The proposed tax would raise around $2.5 million a year for capital projects. It would cost a resident earning $50,000 a year (with no credit paid to another city) approximately $250 a year; earning $75,000 a year, approximately $375; and earning $100,000 a year, approximately $500, according to a report to council from City Manager Tim Eggleston and Finance Director John Green.
Although at one point it appeared both the city and the Tipp City Exempted Village Schools could be before voters with tax proposals this November, that won’t happen. Schools Superintendent Gretta Kumpf told the board of education in late April that the COVID-19 situation had delayed exploration of options for a return to voters by the school district for dollars to build elementary classrooms.
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The city currently has two income taxes of 0.25 percent that would be combined into the one issue. The first 0.25 percent drops off in June 2021 followed by the second 2022, Green said.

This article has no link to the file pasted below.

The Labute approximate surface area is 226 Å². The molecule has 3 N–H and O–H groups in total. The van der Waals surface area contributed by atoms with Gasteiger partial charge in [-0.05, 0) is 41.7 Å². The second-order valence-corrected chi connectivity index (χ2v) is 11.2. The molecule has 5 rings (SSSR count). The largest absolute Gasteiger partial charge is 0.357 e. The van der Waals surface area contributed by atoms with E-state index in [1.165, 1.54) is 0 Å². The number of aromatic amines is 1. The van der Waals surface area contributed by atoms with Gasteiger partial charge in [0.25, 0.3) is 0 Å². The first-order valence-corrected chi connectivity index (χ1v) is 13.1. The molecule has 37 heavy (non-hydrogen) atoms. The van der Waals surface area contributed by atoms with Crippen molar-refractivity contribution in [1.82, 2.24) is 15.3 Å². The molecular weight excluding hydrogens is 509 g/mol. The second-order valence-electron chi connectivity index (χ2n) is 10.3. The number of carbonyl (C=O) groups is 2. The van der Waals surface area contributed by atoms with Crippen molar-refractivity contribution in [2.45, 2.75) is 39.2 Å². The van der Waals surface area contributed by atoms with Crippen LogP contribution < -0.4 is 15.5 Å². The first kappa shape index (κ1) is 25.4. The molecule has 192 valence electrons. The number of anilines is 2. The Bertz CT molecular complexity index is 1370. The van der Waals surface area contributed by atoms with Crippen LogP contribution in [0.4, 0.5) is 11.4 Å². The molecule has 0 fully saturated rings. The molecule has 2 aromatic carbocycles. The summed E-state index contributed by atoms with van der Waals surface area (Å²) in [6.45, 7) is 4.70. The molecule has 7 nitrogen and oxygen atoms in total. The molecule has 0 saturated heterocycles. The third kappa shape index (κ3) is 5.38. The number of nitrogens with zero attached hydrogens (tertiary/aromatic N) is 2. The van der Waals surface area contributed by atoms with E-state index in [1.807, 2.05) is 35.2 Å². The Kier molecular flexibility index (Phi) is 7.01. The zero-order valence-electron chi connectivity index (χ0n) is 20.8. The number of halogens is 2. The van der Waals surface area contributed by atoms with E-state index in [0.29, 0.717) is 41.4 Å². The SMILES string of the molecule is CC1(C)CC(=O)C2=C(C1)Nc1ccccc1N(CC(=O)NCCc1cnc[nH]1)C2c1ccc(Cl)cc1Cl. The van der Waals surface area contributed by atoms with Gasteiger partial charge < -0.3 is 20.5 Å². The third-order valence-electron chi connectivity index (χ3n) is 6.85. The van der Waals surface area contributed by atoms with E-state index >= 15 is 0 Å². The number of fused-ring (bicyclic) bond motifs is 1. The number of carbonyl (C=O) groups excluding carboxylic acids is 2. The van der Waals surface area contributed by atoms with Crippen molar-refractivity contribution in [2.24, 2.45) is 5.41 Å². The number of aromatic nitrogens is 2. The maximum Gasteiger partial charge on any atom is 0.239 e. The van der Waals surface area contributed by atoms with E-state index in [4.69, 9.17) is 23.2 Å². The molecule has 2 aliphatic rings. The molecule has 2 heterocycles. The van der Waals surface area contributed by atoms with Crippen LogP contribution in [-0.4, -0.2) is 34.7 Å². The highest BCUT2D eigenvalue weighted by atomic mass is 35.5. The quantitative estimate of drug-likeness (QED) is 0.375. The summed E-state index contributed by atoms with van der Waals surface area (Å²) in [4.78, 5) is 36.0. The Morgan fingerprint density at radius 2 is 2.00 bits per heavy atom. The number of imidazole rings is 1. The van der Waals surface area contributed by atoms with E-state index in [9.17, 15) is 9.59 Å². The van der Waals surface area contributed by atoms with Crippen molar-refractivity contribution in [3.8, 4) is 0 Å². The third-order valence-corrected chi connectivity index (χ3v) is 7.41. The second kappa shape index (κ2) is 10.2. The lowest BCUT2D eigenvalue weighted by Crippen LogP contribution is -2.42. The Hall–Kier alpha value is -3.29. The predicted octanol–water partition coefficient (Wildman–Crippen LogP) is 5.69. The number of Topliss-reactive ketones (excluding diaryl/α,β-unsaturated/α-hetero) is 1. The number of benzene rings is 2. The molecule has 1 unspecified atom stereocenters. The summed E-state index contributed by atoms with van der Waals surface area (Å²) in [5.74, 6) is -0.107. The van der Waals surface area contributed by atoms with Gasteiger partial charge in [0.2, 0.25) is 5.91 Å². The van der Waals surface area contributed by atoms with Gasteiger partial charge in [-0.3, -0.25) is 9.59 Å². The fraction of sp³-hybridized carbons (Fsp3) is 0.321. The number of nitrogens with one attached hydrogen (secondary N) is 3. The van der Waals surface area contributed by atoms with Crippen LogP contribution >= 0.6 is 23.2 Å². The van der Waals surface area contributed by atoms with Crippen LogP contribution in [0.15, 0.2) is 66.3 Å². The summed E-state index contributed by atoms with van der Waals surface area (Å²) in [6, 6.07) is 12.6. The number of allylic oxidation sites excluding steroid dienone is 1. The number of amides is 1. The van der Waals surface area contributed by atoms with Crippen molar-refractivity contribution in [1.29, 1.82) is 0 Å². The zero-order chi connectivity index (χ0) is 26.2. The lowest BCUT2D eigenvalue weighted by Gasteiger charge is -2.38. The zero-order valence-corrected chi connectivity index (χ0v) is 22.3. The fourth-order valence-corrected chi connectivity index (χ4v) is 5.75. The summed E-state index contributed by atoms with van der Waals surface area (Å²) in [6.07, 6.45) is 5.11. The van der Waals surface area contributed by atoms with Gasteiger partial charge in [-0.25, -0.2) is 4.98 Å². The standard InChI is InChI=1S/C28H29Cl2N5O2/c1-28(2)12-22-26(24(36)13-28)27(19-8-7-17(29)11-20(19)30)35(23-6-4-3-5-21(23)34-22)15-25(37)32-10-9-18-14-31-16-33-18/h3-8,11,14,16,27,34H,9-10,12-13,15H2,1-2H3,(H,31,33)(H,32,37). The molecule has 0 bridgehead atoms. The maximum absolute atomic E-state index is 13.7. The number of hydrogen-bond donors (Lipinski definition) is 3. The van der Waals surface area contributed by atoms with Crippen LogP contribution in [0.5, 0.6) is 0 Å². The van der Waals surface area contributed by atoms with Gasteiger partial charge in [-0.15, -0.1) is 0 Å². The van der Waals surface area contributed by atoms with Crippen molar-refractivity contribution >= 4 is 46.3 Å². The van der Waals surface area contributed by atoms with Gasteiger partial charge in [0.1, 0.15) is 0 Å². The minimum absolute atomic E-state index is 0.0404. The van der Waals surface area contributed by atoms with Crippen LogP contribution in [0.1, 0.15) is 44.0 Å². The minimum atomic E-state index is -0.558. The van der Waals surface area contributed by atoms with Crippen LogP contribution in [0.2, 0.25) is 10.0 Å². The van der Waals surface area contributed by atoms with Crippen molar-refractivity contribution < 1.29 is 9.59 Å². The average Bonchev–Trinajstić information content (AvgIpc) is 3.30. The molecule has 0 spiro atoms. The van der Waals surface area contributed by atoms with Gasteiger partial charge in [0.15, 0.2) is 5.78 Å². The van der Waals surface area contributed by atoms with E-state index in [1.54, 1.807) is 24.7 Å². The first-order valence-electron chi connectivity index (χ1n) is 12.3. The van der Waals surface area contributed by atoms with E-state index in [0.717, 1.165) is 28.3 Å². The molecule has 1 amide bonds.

Council was asked to review the next 10-year plan of proposed projects. The first 10 years of projects included a lot of street repairs and paving, a new fire ladder truck and fire station improvements among an array of projects.
The proposed projects were explored and then recommended to the council by a citizens committee that met several times before the first income tax for capital improvements was proposed. This time, a smaller group of volunteers for a committee met only a couple of times to discuss how the program works and what projects were being proposed by staff.
That list was recommended to council.
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In addition to the income tax, council was given numbers on the size of property tax that would be needed to generate the funding. The property tax drew few comments
Councilman Mike McFarland pointed out the school district traditionally has focused on the property tax for its operations and capital projects. He said he was OK with the city continuing to use the income tax. If the city tried for a property tax versus income tax, the schools might then propose using an income tax for some of its needs.
McFarland also asked why the city wasn’t looking at a permanent income tax for capital improvements versus seeking a renewal for 10 years.
Green said the citizens committee 10 years ago and again recently appeared to like “the fact we are accountable every 10 years and show this is what we said we were going to do with the money and this is what we did.”
Council President Katie Berbach said she didn’t favor a permanent request. “I think it’s a good idea to keep it on as a renewal versus permanent,” she said.
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